Saudi Arabia made history Saturday with municipal elections in which women were allowed to vote and run for office for the first time.
In the end, 20 women won seats among 2,100 up for grabs. That also meant that men voted for women, since the female vote was estimated to have been small, in part because women still are not permitted to drive in the desert monarchy.
Saudi leaders appear to be arriving at an understanding that it is difficult to achieve economic development — not to mention modernity — in a country where half the potential work force, its women, are constrained in the contribution they can make to society and the economy. It may be that the drop in the global price of oil, Saudi Arabia’s chief asset, is causing the country to embrace 21st century reality as it is being squeezed economically.
It may also be that the wolf at its door, the Islamic State group, which is more rigid in its Muslim orthodoxy than Saudi Arabia itself, is prompting the country’s leadership to rethink its future, and that a more modern approach to the role of women is one of the results.
That doesn’t mean that human rights are improving across the board. Saudi Arabia still prefers to conduct its affairs with the door shut. It reluctantly admitted that the number of Muslims killed while making the hajj pilgrimage this year was 2,411 rather than 769. Last month one of its courts sentenced Ashraf Fayadh, a Palestinian writer in exile in Saudi Arabia, to death for apostasy that he allegedly expressed in poems written years ago. The country has set a 20-year record in the 151 executions carried out so far this year. And the Saudis are still pursuing their brutal war against the Shiite Houthi rebels in Yemen with backing by the United States.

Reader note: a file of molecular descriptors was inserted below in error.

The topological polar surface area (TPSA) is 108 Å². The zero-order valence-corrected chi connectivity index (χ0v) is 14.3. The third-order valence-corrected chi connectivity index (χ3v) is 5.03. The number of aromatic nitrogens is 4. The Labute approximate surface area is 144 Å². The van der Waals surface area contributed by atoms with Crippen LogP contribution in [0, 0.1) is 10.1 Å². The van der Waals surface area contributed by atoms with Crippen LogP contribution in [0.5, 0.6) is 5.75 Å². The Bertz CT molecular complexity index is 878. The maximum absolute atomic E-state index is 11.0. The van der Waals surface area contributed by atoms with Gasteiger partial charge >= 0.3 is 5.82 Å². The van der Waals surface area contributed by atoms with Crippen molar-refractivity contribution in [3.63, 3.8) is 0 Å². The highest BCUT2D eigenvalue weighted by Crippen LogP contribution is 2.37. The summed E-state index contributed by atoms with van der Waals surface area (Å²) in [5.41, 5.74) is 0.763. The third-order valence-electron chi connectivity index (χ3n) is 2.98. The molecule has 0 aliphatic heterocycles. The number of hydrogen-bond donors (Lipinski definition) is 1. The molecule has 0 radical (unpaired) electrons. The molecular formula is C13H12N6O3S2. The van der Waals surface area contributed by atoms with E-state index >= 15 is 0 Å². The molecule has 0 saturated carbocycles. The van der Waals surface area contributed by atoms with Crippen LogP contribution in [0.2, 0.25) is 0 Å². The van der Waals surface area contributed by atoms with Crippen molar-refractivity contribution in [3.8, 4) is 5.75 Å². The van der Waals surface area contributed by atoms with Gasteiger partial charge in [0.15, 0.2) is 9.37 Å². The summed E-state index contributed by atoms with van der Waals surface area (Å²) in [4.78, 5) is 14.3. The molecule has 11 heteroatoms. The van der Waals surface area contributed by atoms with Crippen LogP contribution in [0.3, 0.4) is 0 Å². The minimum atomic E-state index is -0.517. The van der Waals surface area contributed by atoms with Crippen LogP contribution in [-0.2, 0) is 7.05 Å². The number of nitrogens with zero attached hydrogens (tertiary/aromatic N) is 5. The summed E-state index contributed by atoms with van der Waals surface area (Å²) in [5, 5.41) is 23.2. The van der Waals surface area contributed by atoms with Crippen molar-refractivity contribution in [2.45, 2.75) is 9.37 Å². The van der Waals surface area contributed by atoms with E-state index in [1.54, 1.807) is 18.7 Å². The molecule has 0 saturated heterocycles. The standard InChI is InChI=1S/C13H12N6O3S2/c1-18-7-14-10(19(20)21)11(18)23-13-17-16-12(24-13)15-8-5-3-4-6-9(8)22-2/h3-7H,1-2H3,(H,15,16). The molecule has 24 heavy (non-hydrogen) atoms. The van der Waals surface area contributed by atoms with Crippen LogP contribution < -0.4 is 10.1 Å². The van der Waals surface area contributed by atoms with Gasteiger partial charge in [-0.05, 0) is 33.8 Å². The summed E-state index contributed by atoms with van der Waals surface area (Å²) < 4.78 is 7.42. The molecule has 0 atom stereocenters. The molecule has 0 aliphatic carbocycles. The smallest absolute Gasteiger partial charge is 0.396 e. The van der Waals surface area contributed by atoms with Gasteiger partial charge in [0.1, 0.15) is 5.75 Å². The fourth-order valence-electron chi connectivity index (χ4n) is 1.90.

So while Saudi Arabia is making progress by extending rights to women, it still clings to some old bad habits.
— Pittsburgh Post Gazette
The following editorial first appeared in the Pittsburgh Post-Gazette: